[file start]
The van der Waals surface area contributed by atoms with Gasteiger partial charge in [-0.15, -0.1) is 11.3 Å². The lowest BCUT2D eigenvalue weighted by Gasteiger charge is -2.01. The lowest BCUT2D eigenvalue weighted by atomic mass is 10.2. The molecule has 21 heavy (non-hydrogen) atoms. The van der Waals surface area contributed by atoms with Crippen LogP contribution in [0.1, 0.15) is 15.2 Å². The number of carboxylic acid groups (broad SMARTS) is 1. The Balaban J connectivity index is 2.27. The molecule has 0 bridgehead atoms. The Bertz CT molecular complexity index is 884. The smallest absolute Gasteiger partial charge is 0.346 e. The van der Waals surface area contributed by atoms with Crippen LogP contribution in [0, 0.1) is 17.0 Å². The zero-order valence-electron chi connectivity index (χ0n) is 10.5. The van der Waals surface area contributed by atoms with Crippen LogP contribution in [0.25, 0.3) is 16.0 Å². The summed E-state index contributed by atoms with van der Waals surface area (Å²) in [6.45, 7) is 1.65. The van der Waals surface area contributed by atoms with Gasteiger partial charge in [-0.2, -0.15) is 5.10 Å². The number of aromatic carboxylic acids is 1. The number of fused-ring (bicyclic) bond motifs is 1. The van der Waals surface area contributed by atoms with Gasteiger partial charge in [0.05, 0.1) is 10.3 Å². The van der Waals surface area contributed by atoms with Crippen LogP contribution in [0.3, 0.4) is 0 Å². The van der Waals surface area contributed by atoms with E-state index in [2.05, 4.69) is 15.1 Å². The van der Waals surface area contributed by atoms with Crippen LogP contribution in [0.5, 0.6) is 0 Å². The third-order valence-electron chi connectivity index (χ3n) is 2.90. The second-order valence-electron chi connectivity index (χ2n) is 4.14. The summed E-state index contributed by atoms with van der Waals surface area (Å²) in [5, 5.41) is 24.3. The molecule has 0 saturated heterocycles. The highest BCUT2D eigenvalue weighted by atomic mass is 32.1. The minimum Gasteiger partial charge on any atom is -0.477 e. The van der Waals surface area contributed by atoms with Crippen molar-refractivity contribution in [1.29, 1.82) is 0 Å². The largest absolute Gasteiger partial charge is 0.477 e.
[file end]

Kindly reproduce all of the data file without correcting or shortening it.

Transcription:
The van der Waals surface area contributed by atoms with Gasteiger partial charge in [-0.15, -0.1) is 11.3 Å². The lowest BCUT2D eigenvalue weighted by Gasteiger charge is -2.01. The lowest BCUT2D eigenvalue weighted by atomic mass is 10.2. The molecule has 21 heavy (non-hydrogen) atoms. The van der Waals surface area contributed by atoms with Crippen LogP contribution in [0.1, 0.15) is 15.2 Å². The number of carboxylic acid groups (broad SMARTS) is 1. The Balaban J connectivity index is 2.27. The molecule has 0 bridgehead atoms. The Bertz CT molecular complexity index is 884. The smallest absolute Gasteiger partial charge is 0.346 e. The van der Waals surface area contributed by atoms with Crippen LogP contribution in [0, 0.1) is 17.0 Å². The zero-order valence-electron chi connectivity index (χ0n) is 10.5. The van der Waals surface area contributed by atoms with Crippen LogP contribution in [0.25, 0.3) is 16.0 Å². The summed E-state index contributed by atoms with van der Waals surface area (Å²) in [6.45, 7) is 1.65. The van der Waals surface area contributed by atoms with Gasteiger partial charge in [-0.2, -0.15) is 5.10 Å². The number of aromatic carboxylic acids is 1. The number of fused-ring (bicyclic) bond motifs is 1. The van der Waals surface area contributed by atoms with Gasteiger partial charge in [0.05, 0.1) is 10.3 Å². The van der Waals surface area contributed by atoms with Crippen LogP contribution in [0.3, 0.4) is 0 Å². The van der Waals surface area contributed by atoms with E-state index in [2.05, 4.69) is 15.1 Å². The van der Waals surface area contributed by atoms with Crippen LogP contribution in [0.5, 0.6) is 0 Å². The third-order valence-electron chi connectivity index (χ3n) is 2.90. The second-order valence-electron chi connectivity index (χ2n) is 4.14. The summed E-state index contributed by atoms with van der Waals surface area (Å²) in [5, 5.41) is 24.3. The molecule has 0 saturated heterocycles. The highest BCUT2D eigenvalue weighted by atomic mass is 32.1. The minimum Gasteiger partial charge on any atom is -0.477 e. The van der Waals surface area contributed by atoms with Crippen molar-refractivity contribution in [1.29, 1.82) is 0 Å². The largest absolute Gasteiger partial charge is 0.477 e.